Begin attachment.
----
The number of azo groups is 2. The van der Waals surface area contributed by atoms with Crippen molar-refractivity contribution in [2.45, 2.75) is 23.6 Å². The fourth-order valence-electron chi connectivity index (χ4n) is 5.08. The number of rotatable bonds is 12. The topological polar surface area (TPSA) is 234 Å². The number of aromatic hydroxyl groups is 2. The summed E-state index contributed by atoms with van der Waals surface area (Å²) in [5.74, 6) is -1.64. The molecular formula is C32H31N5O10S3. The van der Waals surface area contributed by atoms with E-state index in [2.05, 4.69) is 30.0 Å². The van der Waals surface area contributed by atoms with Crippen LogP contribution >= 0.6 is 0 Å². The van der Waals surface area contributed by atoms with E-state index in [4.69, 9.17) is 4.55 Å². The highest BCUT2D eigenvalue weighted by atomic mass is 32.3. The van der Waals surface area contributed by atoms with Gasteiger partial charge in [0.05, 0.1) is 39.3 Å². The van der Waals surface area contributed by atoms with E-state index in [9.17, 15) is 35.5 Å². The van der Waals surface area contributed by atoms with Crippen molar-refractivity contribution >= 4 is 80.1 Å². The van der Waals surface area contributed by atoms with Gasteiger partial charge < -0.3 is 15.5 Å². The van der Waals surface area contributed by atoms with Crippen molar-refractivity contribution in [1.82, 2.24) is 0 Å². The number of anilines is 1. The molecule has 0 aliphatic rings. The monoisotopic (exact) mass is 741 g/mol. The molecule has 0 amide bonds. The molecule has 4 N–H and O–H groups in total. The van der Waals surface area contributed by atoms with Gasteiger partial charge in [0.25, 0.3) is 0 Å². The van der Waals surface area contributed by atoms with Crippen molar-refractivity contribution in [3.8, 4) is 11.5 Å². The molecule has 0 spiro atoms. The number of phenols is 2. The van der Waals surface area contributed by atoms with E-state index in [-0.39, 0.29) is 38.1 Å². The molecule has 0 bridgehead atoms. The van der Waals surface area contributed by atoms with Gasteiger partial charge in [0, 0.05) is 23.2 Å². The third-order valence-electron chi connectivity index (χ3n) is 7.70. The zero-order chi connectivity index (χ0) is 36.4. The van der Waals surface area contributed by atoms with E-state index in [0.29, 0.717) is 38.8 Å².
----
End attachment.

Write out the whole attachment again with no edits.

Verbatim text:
The number of azo groups is 2. The van der Waals surface area contributed by atoms with Crippen molar-refractivity contribution in [2.45, 2.75) is 23.6 Å². The fourth-order valence-electron chi connectivity index (χ4n) is 5.08. The number of rotatable bonds is 12. The topological polar surface area (TPSA) is 234 Å². The number of aromatic hydroxyl groups is 2. The summed E-state index contributed by atoms with van der Waals surface area (Å²) in [5.74, 6) is -1.64. The molecular formula is C32H31N5O10S3. The van der Waals surface area contributed by atoms with E-state index in [2.05, 4.69) is 30.0 Å². The van der Waals surface area contributed by atoms with Crippen LogP contribution >= 0.6 is 0 Å². The van der Waals surface area contributed by atoms with E-state index in [4.69, 9.17) is 4.55 Å². The highest BCUT2D eigenvalue weighted by atomic mass is 32.3. The van der Waals surface area contributed by atoms with Gasteiger partial charge in [0.05, 0.1) is 39.3 Å². The van der Waals surface area contributed by atoms with E-state index in [9.17, 15) is 35.5 Å². The van der Waals surface area contributed by atoms with Crippen molar-refractivity contribution >= 4 is 80.1 Å². The van der Waals surface area contributed by atoms with Gasteiger partial charge < -0.3 is 15.5 Å². The van der Waals surface area contributed by atoms with Crippen molar-refractivity contribution in [1.82, 2.24) is 0 Å². The number of anilines is 1. The molecule has 0 aliphatic rings. The monoisotopic (exact) mass is 741 g/mol. The molecule has 0 amide bonds. The molecule has 4 N–H and O–H groups in total. The van der Waals surface area contributed by atoms with Gasteiger partial charge in [0.25, 0.3) is 0 Å². The van der Waals surface area contributed by atoms with Crippen molar-refractivity contribution in [3.8, 4) is 11.5 Å². The molecule has 0 spiro atoms. The number of phenols is 2. The van der Waals surface area contributed by atoms with E-state index in [-0.39, 0.29) is 38.1 Å². The molecule has 0 bridgehead atoms. The van der Waals surface area contributed by atoms with Gasteiger partial charge in [0, 0.05) is 23.2 Å². The third-order valence-electron chi connectivity index (χ3n) is 7.70. The zero-order chi connectivity index (χ0) is 36.4. The van der Waals surface area contributed by atoms with E-state index in [0.29, 0.717) is 38.8 Å².